The same principle applies to the use of gloves. Gloves pick up the virus in the same way that bare hands do, so wearing them for prolonged periods of time is equivalent to not washing your hands. In order to be effective, gloves must be changed frequently and used in the appropriate environment. For the general public, it is much more effective to simply practice good hand hygiene.


Many are concerned that they have been exposed to the virus and wish to be tested, but there simply aren’t enough tests to do this. Healthcare providers need to be careful about not wasting tests, so a person needs to show symptoms and have a doctor’s order in order to be tested. “There is no scenario where someone can walk up and get tested without a doctor’s order,” explained Ms. Hyde. Orders are needed to ensure that the correct people are being tested and they are necessary to make sure that the person can be contacted with their results. This is the same process as any other diagnostic test. Click here to see GBMC’s COVID-19 testing policy.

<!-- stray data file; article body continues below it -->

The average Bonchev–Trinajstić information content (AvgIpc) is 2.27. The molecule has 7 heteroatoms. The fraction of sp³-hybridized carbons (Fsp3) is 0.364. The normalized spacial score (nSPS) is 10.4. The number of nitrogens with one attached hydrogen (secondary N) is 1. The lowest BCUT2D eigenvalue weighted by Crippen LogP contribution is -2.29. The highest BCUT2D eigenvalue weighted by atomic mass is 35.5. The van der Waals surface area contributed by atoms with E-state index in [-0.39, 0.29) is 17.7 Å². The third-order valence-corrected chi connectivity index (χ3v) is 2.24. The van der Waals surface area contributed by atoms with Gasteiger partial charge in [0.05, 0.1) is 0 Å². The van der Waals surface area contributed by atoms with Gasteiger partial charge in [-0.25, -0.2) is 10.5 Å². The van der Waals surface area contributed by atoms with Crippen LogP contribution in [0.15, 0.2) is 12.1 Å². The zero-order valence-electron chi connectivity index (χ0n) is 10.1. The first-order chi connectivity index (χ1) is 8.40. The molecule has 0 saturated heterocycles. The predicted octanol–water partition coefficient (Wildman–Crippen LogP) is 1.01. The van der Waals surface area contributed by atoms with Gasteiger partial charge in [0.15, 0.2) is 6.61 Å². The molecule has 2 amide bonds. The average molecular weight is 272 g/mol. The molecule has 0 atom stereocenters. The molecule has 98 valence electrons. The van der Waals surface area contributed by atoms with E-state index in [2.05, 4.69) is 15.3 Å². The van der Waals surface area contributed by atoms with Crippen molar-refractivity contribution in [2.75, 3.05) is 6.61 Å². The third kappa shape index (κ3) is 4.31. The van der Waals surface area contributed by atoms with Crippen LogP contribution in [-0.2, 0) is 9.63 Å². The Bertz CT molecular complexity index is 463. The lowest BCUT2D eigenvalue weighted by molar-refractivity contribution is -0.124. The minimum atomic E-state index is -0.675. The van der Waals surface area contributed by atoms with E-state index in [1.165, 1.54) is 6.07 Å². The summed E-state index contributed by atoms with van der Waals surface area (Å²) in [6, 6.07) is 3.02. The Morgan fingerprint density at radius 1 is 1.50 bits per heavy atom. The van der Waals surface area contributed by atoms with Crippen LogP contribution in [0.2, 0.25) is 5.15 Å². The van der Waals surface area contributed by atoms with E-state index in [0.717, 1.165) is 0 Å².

Experts are also working to develop an antibody test that would show whether or not a person contracted COVID-19 in the past. An antibody is a specialized protein in the blood that the immune system creates to fight a particular disease – they are only created when a disease has entered the system. This means that a person who has antibodies for COVID-19 was infected with the virus at some point. These tests would allow scientists to learn more about how the disease spreads and whether or not there are asymptomatic carriers.

Flattening the Curve

“Flattening the curve” is a well-used term at this point, but it doesn’t mean what many people think. The phrase is referring to spreading the amount of cases out over time – instead of 200 cases in a week, we get 200 cases in six months. This is to keep the medical system from becoming overwhelmed and to ensure every patient that needs care has access to it. As a byproduct of the measures we take, we will hopefully decrease the number of cases overall.

Social distancing and hand hygiene are critical if we are to accomplish this. The longer people don’t follow these steps, the longer the pandemic will last. When asked the one thing she wanted people to come away with, Ms. Hyde replied, “Wash your hands and don’t touch your face. There is a reason that everyone is saying it – it works.”

*Click here for more information about the coronavirus (COVID-19)*